The Center for Constitutional Rights relays the news that audio and video tapes of the interrogation of Mohammed al Qahtani still exist. For now, a court is just requiring the government to release tapes depicting the period immediately before Qahtani underwent the most extreme interrogation under Donald Rumsfeld’s “First Special Interrogation Plan”:
The videotapes the government is required to produce will reveal the time period at the end of three months of intensive solitary confinement and isolation that immediately preceded the implementation of the “First Special Interrogation Plan,” a regime of systematic torture techniques approved by former Secretary of Defense Donald Rumsfeld for use against Mr. al Qahtani. In a letter to his superiors reporting possible abuse of men in U.S. custody, T.J. Harrington, Deputy Assistant Director, Counterterrorism Division, FBI described Mr. al Qahtani during this time as “evidencing behavior consistent with extreme psychological trauma (talking to non-existent people, reportedly hearing voices, crouching in a corner of the cell covered with a sheet for hours on end).”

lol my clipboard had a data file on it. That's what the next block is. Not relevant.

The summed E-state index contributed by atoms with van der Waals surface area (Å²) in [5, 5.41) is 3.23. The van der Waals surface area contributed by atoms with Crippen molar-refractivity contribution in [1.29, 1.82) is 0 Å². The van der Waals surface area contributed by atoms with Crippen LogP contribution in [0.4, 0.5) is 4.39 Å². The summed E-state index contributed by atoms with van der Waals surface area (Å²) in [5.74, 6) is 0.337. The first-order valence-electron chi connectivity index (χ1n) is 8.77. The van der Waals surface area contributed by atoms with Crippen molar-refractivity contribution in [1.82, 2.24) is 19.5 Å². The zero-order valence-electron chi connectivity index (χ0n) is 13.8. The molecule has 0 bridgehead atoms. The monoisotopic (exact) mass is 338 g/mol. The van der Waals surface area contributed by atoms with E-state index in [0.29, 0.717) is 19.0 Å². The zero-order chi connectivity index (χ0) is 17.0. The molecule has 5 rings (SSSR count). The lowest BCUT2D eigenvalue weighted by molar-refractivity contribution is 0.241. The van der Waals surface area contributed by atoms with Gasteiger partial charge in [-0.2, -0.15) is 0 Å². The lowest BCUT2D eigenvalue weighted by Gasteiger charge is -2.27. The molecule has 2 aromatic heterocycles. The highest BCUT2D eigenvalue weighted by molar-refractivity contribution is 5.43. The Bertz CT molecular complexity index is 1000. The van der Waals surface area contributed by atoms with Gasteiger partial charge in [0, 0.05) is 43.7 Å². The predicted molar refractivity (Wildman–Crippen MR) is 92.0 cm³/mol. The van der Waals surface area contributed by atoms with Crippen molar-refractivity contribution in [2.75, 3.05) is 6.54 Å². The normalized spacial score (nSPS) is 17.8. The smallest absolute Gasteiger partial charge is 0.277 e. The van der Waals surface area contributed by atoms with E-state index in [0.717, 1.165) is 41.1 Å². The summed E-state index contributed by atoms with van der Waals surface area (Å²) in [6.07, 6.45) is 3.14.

Now seems like an appropriate time to remember that even Jay Bybee, the author of the worst of the torture memos, thought that techniques that caused “prolonged mental harm” qualified as torture.